The Truth About Microwaves: 4 Myths You Should Stop Believing

The Truth About Microwaves: 4 Myths You Should Stop Believing

The Truth About Microwaves: 4 Myths You Should Stop Believing

News The Truth About Microwaves: 4 Myths You Should Stop Believing

As a microwave cookware company, we understand that there are some people who are hesitant to use the microwave. Why? Because some folks believe that the microwave is unsafe. But we want to assure you that the microwave is 100% safe to use to cook delicious food and save you time!


We have done plenty of research on this topic and consulted with trusted sources like the World Health Organization, the Food and Drug Administration, and researchers from Harvard and Cornell University. They all provide scientific evidence that the microwave is completely safe – nothing to be afraid of.


Unfortunately, there is still a lot of misinformation out there about microwaves, and it can be hard to know what to believe. (Just take a look at our Facebook comment section for a glimpse into the microwave’s not-so-great reputation!) We've seen many unverified sources spreading myths about the microwave, and it can be frustrating to see these myths continue to be perpetuated. We want to set the record straight once and for all, so that people can use their microwaves with confidence.

Here are the most common myths about the microwave — and what’s actually true:

Myth: Microwaves are radioactive.

Reality: The long-maligned microwave is just misunderstood! Microwaves are a type of non-ionizing electromagnetic wave, just like light or radio waves, which means they’re not damaging to our cells. How does it work? Actual microwaves are absorbed by the water, fat, and sugar molecules in your food, which cause them to vibrate and heat the food from within. This differs from other heating methods like the stovetop or oven, which heat food via air from the outside in. When you cook with a microwave, friction is actually cooking your food!


Myth: Microwaves ‘nuke’ nutrients.

Reality: Here’s where those researchers from Harvard and Cornell University come in! Contrary to popular belief, microwaves actually preserve more nutrients in your food compared to other cooking methods (including the oven, stovetop, grill, or boiling). This is because microwaves have been proven to cook food for the shortest amount of time, at a lower temperature, and use less water (which can cause nutrients to leach out), than other methods.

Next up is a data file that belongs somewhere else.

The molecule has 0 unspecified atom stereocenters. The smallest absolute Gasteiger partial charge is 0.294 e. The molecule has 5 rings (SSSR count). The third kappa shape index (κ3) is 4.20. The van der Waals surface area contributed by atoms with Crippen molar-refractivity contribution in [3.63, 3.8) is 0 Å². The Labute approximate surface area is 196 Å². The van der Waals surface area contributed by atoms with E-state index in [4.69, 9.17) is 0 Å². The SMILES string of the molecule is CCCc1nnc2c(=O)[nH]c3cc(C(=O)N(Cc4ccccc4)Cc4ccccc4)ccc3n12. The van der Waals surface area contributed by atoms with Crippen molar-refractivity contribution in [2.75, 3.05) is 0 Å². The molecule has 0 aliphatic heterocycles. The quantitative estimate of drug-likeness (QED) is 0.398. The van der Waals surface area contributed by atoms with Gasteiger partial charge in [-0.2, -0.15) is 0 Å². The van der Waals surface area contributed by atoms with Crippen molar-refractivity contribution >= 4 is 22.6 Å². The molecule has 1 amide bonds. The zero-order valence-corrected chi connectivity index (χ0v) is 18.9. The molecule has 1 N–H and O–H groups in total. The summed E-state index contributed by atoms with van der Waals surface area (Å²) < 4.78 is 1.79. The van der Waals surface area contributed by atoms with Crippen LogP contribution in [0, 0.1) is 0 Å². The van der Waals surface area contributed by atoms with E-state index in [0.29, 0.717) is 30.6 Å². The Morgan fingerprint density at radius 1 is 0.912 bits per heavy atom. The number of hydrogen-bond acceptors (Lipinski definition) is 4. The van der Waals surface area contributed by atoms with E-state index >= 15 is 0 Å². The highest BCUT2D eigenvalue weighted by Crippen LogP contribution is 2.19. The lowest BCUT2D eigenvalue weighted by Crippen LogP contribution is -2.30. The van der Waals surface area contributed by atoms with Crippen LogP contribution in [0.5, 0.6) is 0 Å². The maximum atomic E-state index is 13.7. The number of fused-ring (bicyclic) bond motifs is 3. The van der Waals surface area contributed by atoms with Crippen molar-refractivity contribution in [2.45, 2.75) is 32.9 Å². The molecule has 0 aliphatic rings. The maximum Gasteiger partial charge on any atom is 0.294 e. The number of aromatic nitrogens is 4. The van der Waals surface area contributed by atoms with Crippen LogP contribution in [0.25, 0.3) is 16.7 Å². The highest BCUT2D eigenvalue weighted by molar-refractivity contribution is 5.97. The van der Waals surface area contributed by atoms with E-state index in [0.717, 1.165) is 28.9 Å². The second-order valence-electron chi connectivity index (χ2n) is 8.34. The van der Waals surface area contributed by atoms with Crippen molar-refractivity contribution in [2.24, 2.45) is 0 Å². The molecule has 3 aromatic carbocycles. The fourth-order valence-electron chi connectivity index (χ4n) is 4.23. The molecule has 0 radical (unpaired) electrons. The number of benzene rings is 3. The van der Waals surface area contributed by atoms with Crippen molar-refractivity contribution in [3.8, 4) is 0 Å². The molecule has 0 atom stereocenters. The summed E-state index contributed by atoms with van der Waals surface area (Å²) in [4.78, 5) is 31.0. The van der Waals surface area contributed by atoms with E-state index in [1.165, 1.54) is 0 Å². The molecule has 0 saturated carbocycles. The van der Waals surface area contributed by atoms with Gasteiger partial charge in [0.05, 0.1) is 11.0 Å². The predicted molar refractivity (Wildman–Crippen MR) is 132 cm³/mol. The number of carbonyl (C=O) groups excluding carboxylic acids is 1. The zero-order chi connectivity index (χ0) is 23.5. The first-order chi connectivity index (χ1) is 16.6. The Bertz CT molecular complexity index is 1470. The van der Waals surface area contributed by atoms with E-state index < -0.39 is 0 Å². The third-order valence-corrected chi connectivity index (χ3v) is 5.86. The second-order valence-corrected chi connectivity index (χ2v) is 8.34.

Myth: Microwaves are only for reheating leftovers.

Reality: 90% of American households have a microwave, but most only use it to reheat leftovers and coffee. But believe it or not, you actually can use your microwave to cook from scratch. Think of your microwave as a super-powered steamer, ideal for preparing simple ingredients and meals in a fraction of the time. We're talking purées, simple steamed veggies, meat, eggs, and fruit, and SO much more. Microwave cooking is also effective at many water-based cooking techniques such as poaching, braising or stewing. Once you understand how to tap into its full potential, the microwave is the kitchen side-kick/ sous chef/personal assistant you’ve been longing for.


Myth: Microwaves are for lazy people.

Reality: While a lot of home cooks need extra convincing that the microwave does more than reheat coffee, it’s actually a tool that a ton of professional chefs already leverage! There’s a slew of reputable chefs and food experts (i.e. David Chang, Melissa Clark, J Kenji Lopez-Alt, Wylie Dufresne, Mark Bittman, and Helen Rosner) who are big proponents of microwave cooking. There is no shame in using the microwave, especially when you know how to unlock its potential like the pros.


Now that we've busted these common myths (and learned the truth about microwaves), you can rest easy. Your microwave cooking journey starts now with Anyday microwave cookware! We have all the tools to get you started on saving time in the kitchen.

Looking for more information about microwave cooking? Browse our 300+ microwave recipes and our blog for everything you need to know about cooking fresh, from-scratch food in your microwave.